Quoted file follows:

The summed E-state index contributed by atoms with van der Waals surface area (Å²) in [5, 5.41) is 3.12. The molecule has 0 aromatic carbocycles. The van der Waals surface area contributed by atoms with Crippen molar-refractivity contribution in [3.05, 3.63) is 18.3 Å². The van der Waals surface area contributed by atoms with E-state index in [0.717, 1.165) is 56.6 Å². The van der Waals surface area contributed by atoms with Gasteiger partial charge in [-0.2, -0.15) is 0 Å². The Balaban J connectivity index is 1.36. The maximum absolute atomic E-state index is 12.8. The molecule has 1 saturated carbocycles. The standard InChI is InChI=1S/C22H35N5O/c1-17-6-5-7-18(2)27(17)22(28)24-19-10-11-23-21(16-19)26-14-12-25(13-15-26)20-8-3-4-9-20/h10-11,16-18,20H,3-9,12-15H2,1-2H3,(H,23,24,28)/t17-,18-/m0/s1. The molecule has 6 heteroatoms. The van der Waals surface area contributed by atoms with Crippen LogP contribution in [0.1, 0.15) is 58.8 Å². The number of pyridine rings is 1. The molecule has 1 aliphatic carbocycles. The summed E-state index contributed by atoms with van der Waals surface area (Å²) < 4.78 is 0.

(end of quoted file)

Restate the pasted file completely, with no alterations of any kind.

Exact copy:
The summed E-state index contributed by atoms with van der Waals surface area (Å²) in [5, 5.41) is 3.12. The molecule has 0 aromatic carbocycles. The van der Waals surface area contributed by atoms with Crippen molar-refractivity contribution in [3.05, 3.63) is 18.3 Å². The van der Waals surface area contributed by atoms with E-state index in [0.717, 1.165) is 56.6 Å². The van der Waals surface area contributed by atoms with Gasteiger partial charge in [-0.2, -0.15) is 0 Å². The Balaban J connectivity index is 1.36. The maximum absolute atomic E-state index is 12.8. The molecule has 1 saturated carbocycles. The standard InChI is InChI=1S/C22H35N5O/c1-17-6-5-7-18(2)27(17)22(28)24-19-10-11-23-21(16-19)26-14-12-25(13-15-26)20-8-3-4-9-20/h10-11,16-18,20H,3-9,12-15H2,1-2H3,(H,23,24,28)/t17-,18-/m0/s1. The molecule has 6 heteroatoms. The van der Waals surface area contributed by atoms with Crippen LogP contribution in [0.1, 0.15) is 58.8 Å². The number of pyridine rings is 1. The molecule has 1 aliphatic carbocycles. The summed E-state index contributed by atoms with van der Waals surface area (Å²) < 4.78 is 0.